|President Signs Appropriations Bill |
On December 9, President Bush signed the Omnibus Appropriations Bill for fiscal year 2005. The FY 2005 amount for NCI is $4.866 billion, $141 million above the FY2004 obligations. However, one of the provisions within the Act is a 0.8 percent across-the-board reduction. The Labor/HHS portion of the bill is also subject to an $18 million reduction for administrative costs. Hence, the initial increase identified for NCI will be decreased. In addition, there are nondiscretionary obligations of the Institute that include the NIH policy to fund noncompeting Research Project Grants with an average 3 percent committed Cost-of-Living-Adjustment (COLA), a requirement for NCI to contribute to the NIH Roadmap Initiatives, and the mandated federal salary adjustment.
Therefore, to be able to continue our investments in strategic opportunities for the National Cancer Program, NCI leadership wants to discuss with the NCI community leadership the implication of budget allocations, including redeployment of existing resources to fund new opportunities. This will be discussed with the National Cancer Advisory Board, the Board of Scientific Advisors, the Board of Scientific Counselors, and the Advisory Committee to the Director at a retreat on January 11, 2005.
With our 2-week holiday break upon us, the NCI Cancer Bulletin staff would like to extend our sincere thanks for your support and interest over the first year of publication. These past 12 months have been interesting, exciting, and educational for us as we have worked to fulfill our goal of providing useful and timely information about cancer, cancer research, and NCI activities to the widest possible audience.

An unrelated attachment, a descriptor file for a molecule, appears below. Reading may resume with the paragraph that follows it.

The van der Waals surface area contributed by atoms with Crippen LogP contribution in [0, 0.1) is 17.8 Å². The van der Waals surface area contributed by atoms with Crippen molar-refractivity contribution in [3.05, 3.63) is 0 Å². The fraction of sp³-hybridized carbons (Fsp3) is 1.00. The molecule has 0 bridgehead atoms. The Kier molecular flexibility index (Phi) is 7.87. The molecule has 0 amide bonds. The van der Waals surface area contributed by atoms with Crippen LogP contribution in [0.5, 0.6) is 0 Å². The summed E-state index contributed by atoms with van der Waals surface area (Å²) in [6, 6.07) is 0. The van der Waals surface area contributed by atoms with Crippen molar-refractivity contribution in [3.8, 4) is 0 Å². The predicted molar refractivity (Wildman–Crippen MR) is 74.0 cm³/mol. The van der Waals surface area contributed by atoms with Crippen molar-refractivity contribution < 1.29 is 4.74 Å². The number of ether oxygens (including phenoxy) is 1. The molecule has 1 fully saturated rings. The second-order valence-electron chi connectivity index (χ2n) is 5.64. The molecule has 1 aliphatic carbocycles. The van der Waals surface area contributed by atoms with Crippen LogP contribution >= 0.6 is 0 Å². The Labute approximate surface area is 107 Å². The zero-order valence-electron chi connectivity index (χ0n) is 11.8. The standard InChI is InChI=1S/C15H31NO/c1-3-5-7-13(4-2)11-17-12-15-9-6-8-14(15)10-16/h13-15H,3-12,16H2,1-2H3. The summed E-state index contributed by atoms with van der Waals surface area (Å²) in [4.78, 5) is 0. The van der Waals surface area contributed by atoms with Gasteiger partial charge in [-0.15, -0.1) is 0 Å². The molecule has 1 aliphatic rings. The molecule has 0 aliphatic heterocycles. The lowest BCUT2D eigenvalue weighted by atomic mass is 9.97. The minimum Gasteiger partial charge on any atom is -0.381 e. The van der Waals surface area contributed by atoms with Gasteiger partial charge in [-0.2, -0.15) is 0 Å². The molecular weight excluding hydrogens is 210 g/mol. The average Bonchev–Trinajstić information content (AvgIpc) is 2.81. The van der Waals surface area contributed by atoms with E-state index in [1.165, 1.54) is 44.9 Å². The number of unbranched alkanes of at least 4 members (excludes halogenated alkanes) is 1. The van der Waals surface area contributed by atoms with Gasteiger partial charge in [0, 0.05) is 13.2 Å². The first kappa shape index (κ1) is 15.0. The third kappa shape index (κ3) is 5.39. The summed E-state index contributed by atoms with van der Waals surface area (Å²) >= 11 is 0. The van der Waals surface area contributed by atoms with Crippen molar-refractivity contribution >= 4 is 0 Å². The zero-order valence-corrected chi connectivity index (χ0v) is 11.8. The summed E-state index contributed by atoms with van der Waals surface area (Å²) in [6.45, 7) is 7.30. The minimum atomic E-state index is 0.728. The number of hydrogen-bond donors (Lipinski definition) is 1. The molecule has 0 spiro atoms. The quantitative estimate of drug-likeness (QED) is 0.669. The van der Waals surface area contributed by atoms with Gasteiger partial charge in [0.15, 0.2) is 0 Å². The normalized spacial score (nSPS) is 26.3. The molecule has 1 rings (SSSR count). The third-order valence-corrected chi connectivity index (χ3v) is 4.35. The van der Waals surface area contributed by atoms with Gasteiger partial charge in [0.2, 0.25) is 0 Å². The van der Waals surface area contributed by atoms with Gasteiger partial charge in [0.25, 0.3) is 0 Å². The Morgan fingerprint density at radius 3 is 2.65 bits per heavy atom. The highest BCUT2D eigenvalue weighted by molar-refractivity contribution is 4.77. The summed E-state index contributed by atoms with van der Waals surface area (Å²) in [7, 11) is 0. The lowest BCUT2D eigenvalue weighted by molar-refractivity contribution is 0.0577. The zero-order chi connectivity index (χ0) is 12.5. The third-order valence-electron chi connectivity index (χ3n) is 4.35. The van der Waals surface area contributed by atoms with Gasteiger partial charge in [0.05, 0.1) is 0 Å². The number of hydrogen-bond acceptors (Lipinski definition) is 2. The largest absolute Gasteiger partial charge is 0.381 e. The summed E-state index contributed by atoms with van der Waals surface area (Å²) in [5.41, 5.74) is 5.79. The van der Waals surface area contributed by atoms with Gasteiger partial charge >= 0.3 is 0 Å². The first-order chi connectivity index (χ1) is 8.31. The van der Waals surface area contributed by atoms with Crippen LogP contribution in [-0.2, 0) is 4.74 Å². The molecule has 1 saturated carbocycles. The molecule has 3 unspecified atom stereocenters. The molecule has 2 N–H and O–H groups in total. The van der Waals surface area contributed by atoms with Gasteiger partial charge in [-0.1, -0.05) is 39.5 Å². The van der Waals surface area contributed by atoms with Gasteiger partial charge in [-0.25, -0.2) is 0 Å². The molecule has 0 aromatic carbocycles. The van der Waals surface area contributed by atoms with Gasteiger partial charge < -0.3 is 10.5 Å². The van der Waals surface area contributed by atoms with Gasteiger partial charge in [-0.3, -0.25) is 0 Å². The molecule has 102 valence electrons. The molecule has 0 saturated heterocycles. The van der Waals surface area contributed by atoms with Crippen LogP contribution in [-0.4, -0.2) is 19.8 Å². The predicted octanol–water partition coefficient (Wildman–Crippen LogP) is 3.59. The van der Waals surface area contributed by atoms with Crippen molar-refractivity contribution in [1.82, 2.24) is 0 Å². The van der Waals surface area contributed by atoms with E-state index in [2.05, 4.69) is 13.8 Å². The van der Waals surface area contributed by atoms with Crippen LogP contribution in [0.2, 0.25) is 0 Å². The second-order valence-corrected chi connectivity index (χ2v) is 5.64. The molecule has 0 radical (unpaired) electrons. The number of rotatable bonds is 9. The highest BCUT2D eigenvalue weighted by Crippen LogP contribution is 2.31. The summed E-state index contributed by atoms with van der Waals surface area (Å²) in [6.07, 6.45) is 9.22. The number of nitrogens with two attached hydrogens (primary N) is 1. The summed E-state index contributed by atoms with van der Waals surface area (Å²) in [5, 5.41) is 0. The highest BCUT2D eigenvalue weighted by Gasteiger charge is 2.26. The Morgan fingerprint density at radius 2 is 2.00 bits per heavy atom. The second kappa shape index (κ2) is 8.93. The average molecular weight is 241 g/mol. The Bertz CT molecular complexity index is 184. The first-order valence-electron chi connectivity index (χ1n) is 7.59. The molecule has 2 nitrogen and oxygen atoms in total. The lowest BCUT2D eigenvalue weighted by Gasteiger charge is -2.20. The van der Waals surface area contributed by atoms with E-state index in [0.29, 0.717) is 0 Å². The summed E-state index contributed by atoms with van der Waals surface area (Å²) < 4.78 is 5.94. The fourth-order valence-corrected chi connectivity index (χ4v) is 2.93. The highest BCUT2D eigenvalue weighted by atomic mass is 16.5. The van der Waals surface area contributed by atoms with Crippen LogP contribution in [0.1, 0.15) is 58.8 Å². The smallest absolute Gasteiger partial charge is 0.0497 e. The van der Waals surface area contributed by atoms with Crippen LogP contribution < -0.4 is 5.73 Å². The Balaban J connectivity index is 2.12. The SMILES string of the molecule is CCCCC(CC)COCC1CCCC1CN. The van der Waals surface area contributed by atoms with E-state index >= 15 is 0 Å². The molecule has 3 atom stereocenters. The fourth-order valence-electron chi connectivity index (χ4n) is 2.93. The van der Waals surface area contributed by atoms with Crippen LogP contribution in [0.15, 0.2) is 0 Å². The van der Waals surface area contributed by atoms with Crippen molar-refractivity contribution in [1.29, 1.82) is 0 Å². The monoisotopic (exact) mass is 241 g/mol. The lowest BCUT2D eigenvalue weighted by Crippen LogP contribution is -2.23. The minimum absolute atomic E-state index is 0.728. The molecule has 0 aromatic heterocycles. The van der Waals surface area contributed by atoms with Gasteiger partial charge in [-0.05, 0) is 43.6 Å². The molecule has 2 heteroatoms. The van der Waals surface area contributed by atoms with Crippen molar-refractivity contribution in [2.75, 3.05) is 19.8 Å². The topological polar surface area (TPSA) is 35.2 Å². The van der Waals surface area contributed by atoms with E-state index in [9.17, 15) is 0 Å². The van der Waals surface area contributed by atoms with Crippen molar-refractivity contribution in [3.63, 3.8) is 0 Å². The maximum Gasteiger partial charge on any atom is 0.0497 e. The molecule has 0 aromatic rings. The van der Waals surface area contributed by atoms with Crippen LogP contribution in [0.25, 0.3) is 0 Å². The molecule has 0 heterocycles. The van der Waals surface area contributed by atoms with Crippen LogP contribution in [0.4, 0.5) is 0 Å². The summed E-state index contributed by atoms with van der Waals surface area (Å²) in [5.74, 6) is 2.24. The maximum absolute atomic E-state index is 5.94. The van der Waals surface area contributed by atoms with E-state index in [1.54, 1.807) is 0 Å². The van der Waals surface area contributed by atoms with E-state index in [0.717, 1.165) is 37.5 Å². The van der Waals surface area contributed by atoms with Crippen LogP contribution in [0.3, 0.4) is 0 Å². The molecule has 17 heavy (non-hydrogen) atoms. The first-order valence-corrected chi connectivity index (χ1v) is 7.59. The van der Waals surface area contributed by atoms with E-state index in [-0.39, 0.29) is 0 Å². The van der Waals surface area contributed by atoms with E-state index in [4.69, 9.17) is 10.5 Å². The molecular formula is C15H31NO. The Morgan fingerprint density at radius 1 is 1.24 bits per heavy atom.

We've been encouraged by the robust expansion of our subscriber list from about 8,000 for the first issue to more than 17,000 this month, and the positive results of our reader survey, which showed that 98 percent of respondents thought the NCI Cancer Bulletin was informative or somewhat informative. Of course, we're always searching for ways to make this publication even more appealing and useful. Throughout the year, our readers - both inside and outside NCI - have provided feedback on ways to improve the newsletter. Based on that feedback, here are a few of the changes we will be implementing for 2005:
- An HTML version of the NCI Cancer Bulletin to accompany the weekly PDF version
- A searchable database of past NCI Cancer Bulletin articles
- A more streamlined approach to the Funding Opportunities and Upcoming Meetings columns
- Longer and more in-depth articles on topics about vital cancer research being conducted across the country and around the world
As always, we welcome advice and comments from our readers, which can be sent via e-mail to firstname.lastname@example.org. Thank you again for your support in 2004. We're looking forward to another year of bringing you the latest news on cancer and research, and hope that you'll continue to read along each week.
NCI Cancer Bulletin staff